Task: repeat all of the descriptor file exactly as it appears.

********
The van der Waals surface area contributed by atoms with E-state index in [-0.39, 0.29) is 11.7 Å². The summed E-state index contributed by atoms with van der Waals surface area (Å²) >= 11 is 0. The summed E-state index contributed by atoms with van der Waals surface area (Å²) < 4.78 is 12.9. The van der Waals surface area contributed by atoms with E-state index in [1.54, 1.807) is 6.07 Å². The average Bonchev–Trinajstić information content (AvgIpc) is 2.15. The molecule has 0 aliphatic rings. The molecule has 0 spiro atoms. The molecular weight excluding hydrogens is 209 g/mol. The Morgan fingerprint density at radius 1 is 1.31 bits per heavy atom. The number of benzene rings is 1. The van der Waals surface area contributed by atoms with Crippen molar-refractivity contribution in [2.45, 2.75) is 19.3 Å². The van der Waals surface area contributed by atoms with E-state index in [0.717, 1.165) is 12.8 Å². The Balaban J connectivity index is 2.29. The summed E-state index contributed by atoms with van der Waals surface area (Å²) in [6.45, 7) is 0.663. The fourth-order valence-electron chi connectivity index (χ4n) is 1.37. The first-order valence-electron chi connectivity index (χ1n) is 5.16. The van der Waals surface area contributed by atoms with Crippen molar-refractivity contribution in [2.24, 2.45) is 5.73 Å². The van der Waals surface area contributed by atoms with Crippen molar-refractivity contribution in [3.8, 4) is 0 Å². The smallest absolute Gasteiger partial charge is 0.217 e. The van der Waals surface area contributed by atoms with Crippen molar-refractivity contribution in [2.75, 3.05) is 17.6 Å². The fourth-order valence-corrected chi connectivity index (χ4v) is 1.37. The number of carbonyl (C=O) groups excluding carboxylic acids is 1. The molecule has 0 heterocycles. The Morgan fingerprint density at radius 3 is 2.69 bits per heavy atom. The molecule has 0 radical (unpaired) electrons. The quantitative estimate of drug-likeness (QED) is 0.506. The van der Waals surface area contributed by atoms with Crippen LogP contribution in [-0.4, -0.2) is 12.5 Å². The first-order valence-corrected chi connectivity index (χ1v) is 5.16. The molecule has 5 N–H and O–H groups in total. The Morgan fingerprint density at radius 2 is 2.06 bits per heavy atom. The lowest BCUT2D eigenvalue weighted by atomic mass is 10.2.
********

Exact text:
The van der Waals surface area contributed by atoms with E-state index in [-0.39, 0.29) is 11.7 Å². The summed E-state index contributed by atoms with van der Waals surface area (Å²) >= 11 is 0. The summed E-state index contributed by atoms with van der Waals surface area (Å²) < 4.78 is 12.9. The van der Waals surface area contributed by atoms with E-state index in [1.54, 1.807) is 6.07 Å². The average Bonchev–Trinajstić information content (AvgIpc) is 2.15. The molecule has 0 aliphatic rings. The molecule has 0 spiro atoms. The molecular weight excluding hydrogens is 209 g/mol. The Morgan fingerprint density at radius 1 is 1.31 bits per heavy atom. The number of benzene rings is 1. The van der Waals surface area contributed by atoms with Crippen molar-refractivity contribution in [2.45, 2.75) is 19.3 Å². The van der Waals surface area contributed by atoms with E-state index in [0.717, 1.165) is 12.8 Å². The Balaban J connectivity index is 2.29. The summed E-state index contributed by atoms with van der Waals surface area (Å²) in [6.45, 7) is 0.663. The fourth-order valence-electron chi connectivity index (χ4n) is 1.37. The first-order valence-electron chi connectivity index (χ1n) is 5.16. The van der Waals surface area contributed by atoms with Crippen molar-refractivity contribution in [2.24, 2.45) is 5.73 Å². The van der Waals surface area contributed by atoms with Crippen molar-refractivity contribution in [3.8, 4) is 0 Å². The smallest absolute Gasteiger partial charge is 0.217 e. The van der Waals surface area contributed by atoms with Crippen molar-refractivity contribution in [2.75, 3.05) is 17.6 Å². The fourth-order valence-corrected chi connectivity index (χ4v) is 1.37. The number of carbonyl (C=O) groups excluding carboxylic acids is 1. The molecule has 0 heterocycles. The Morgan fingerprint density at radius 3 is 2.69 bits per heavy atom. The molecule has 0 radical (unpaired) electrons. The quantitative estimate of drug-likeness (QED) is 0.506. The van der Waals surface area contributed by atoms with Crippen LogP contribution in [-0.4, -0.2) is 12.5 Å². The first-order valence-corrected chi connectivity index (χ1v) is 5.16. The molecule has 5 N–H and O–H groups in total. The Morgan fingerprint density at radius 2 is 2.06 bits per heavy atom. The lowest BCUT2D eigenvalue weighted by atomic mass is 10.2.